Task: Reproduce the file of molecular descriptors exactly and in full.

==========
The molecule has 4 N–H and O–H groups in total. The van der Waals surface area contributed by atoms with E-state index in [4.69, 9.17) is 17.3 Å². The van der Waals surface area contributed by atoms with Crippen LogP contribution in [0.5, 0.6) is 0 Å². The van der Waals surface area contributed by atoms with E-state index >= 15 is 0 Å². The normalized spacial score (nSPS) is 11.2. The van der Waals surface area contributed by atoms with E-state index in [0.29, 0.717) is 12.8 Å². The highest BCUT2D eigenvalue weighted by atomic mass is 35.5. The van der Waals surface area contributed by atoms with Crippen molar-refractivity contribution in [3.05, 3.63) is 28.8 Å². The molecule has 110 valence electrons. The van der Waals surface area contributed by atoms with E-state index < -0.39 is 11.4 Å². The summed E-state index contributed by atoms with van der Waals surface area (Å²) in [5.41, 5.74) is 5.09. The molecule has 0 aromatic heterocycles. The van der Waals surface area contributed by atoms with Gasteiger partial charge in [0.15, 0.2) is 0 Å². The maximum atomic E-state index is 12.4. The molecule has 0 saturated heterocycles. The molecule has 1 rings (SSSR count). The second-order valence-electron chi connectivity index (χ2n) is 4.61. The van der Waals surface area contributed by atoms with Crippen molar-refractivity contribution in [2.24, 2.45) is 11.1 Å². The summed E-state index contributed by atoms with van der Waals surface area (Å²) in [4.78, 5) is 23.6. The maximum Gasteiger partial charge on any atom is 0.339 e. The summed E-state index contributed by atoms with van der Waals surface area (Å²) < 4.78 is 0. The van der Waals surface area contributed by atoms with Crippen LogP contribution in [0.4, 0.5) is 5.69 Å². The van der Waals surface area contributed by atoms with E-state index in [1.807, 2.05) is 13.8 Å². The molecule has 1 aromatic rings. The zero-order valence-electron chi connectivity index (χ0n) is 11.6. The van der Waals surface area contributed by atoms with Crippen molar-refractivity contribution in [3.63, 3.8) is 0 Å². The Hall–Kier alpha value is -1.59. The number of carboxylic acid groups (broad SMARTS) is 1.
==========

The molecule has 4 N–H and O–H groups in total. The van der Waals surface area contributed by atoms with E-state index in [4.69, 9.17) is 17.3 Å². The van der Waals surface area contributed by atoms with Crippen LogP contribution in [0.5, 0.6) is 0 Å². The van der Waals surface area contributed by atoms with E-state index >= 15 is 0 Å². The normalized spacial score (nSPS) is 11.2. The van der Waals surface area contributed by atoms with E-state index in [0.29, 0.717) is 12.8 Å². The highest BCUT2D eigenvalue weighted by atomic mass is 35.5. The van der Waals surface area contributed by atoms with Crippen molar-refractivity contribution in [3.05, 3.63) is 28.8 Å². The molecule has 110 valence electrons. The van der Waals surface area contributed by atoms with E-state index < -0.39 is 11.4 Å². The summed E-state index contributed by atoms with van der Waals surface area (Å²) in [5.41, 5.74) is 5.09. The molecule has 0 aromatic heterocycles. The van der Waals surface area contributed by atoms with Gasteiger partial charge in [0.15, 0.2) is 0 Å². The maximum atomic E-state index is 12.4. The molecule has 0 saturated heterocycles. The molecule has 1 rings (SSSR count). The second-order valence-electron chi connectivity index (χ2n) is 4.61. The van der Waals surface area contributed by atoms with Crippen molar-refractivity contribution in [2.24, 2.45) is 11.1 Å². The summed E-state index contributed by atoms with van der Waals surface area (Å²) in [4.78, 5) is 23.6. The maximum Gasteiger partial charge on any atom is 0.339 e. The summed E-state index contributed by atoms with van der Waals surface area (Å²) < 4.78 is 0. The van der Waals surface area contributed by atoms with Crippen LogP contribution in [0.4, 0.5) is 5.69 Å². The van der Waals surface area contributed by atoms with E-state index in [1.807, 2.05) is 13.8 Å². The molecule has 1 aromatic rings. The zero-order valence-electron chi connectivity index (χ0n) is 11.6. The van der Waals surface area contributed by atoms with Crippen molar-refractivity contribution in [3.63, 3.8) is 0 Å². The Hall–Kier alpha value is -1.59. The number of carboxylic acid groups (broad SMARTS) is 1.